Several examples of EPA’s standards for gasoline are listed below (EPA 2013):
- The Gasoline Sulfur program was phased-in from 2004 to 2007. Refiners can produce gasoline with a range of sulfur levels as long as their annual corporate average does not exceed 30 parts per million (ppm). In addition, no individual batch can exceed 80 ppm. Sulfur can adversely affect catalysts and may also be emitted as a sulfur oxide.
- The Mobile Source Air Toxics (MSAT) rules reduce hazardous air pollutants, also known as air toxics, emitted by cars and trucks. Air toxics include benzene and other hydrocarbons such as 1,3-butadiene, formaldehyde, acetaldehyde, acrolein, and naphthalene.
- Reformulated Gasoline (RFG) was mandated for metropolitan areas with the worst smog beginning in 1995. RFG is a blended oxygenated fuel which burns cleaner than conventional gasoline, reducing emissions of smog-forming and toxic pollutants.
- EPA regulates the volatility/Reid Vapor Pressure (RVP) of conventional gasoline sold at retail stations during the summer smog season to reduce evaporative emissions that contribute to smog.
- Winter Oxygenate Fuel programs increase fuel oxygen and are mandated in certain areas for carbon monoxide control.
- E15 is a fuel containing a mixture of gasoline and ethanol, specifically 15-volume percent ethanol and 85-volume percent gasoline. EPA has granted a partial waiver to allow E15 to be introduced into commerce for use in model year 2001 and newer light-duty motor vehicles, subject to several conditions.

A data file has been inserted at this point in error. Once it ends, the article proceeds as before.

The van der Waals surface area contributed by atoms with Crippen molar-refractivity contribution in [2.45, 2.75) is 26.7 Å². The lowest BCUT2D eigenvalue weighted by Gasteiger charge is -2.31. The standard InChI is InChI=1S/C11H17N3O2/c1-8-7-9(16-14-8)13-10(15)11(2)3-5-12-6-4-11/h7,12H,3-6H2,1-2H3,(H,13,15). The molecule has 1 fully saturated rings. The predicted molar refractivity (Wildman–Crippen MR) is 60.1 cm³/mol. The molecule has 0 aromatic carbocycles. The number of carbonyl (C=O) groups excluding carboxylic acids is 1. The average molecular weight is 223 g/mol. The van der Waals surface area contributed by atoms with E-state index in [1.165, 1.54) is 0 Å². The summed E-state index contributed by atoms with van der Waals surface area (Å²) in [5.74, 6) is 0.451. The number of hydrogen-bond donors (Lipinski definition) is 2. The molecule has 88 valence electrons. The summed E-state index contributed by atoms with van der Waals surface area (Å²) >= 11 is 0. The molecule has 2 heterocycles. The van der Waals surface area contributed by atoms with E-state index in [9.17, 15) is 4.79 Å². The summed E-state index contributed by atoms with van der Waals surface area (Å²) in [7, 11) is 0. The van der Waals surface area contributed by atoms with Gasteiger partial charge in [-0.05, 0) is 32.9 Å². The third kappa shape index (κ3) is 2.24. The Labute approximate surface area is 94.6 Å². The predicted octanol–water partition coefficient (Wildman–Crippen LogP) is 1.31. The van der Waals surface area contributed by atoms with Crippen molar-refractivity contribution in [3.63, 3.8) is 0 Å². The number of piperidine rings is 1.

- Phosphorous in limited to 0.0013 g P/L since it can adversely affect exhaust catalysts.
- ASTM standards include D4814 - 13a, Standard Specification for Automotive Spark-Ignition Engine Fuel. All fuels must comply with various properties contained in this specification. Antiknock Index (AKI) is defined as the Research Octane Number + Motor Octane Number divided by two. AKI limits are not specified in the ASTM standards. AKI limits change with engine requirements and according to season and location. Fuels with an AKI of 87, 89, 91 are listed as typical for the U.S. at sea level, however higher altitudes will specify lower octane numbers.
EPA (Environmental Protection Agency). 2013. Control of Air Pollution From Motor Vehicles: Tier 3 Motor Vehicle Emission and Fuel Standards. Proposed Rule, Federal Register, Vol. 78, No. 98.